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Scottish court gives go-ahead to minimum alcohol pricing

BMJ 2016; 355 doi: https://doi.org/10.1136/bmj.i5720 (Published 24 October 2016) Cite this as: BMJ 2016;355:i5720
  1. Anne Gulland
  1. London

The drinks industry in Scotland has been urged to accept a ruling that a minimum price for a unit of alcohol is legal. The Court of Session in Edinburgh ruled on 21 October that the Scottish parliament had acted in its powers when it passed a bill implementing a minimum price of 50p (€0.56; $0.61) for a unit.

The Scotch Whisky Association, alongside other bodies representing the alcohol industry, has waged a legal battle against the bill since it was passed in 2012, arguing that it contravened European Union law.

In December 2015 the European Court of Justice said that the bill could have the effect of restricting the market but that the national court would make a final decision on its legality.1 2

David Frost, chief executive of the Scotch Whisky Association, said that the association would study the details of the judgment “before deciding on next steps, including any possible appeal to the UK Supreme Court.”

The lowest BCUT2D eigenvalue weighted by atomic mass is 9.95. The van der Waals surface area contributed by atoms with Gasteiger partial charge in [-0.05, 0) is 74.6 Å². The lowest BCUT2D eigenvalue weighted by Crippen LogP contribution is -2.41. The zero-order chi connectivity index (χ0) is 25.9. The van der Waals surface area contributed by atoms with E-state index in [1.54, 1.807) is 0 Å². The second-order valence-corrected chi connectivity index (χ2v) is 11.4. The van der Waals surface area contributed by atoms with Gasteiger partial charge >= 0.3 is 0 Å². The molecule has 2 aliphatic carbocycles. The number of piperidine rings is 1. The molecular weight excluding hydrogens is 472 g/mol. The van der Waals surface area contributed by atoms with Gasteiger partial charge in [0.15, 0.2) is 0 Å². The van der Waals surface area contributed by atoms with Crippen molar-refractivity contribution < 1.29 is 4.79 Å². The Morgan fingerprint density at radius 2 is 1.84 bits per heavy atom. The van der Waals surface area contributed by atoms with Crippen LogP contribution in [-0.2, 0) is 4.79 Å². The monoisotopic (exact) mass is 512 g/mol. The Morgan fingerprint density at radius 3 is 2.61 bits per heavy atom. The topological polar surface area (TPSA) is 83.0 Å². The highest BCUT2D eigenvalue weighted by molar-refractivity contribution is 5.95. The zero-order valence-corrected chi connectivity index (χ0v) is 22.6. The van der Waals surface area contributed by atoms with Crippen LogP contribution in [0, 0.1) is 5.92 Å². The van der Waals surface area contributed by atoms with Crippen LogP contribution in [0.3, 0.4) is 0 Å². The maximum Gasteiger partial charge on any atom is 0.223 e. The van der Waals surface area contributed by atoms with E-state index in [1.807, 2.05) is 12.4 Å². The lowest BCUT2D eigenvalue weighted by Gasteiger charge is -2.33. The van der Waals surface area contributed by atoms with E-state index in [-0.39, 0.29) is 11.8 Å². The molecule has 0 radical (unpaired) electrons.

Aileen Campbell, minister for public health and sport in Scotland, urged the drinks industry to end its legal battle and “respect the democratic will of the Scottish parliament and the ruling of the Court of Session.”

She added, “This policy was passed by the Scottish parliament unopposed more than four years ago . . . Today’s ruling is a landmark one and should mark the end of the legal process, allowing this important policy to finally be brought forward.”

The association had argued that minimum pricing would not tackle problem alcohol use and would penalise responsible drinkers. However, Derek Bell, president of the Royal College of Physicians of Edinburgh, said that the measure was one of the most effective ways of reducing harm from excessive drinking.

He said, “To reduce alcohol related harm, consumption has to decrease, and the most effective mechanism of achieving this is to increase the price of alcohol. Excessive consumption not only harms individuals but can have a devastating impact on their families, communities, and the health service.”

Peter Bennie, chair of BMA Scotland, urged the government to implement the bill as a matter of urgency. He said, “Every year that has been lost to the alcohol industry’s delaying tactics has brought with it a human cost in lives lost and health damaged. The alcohol industry needs to accept today’s judgment and stop attempting to put their own agenda ahead of the public interest.”

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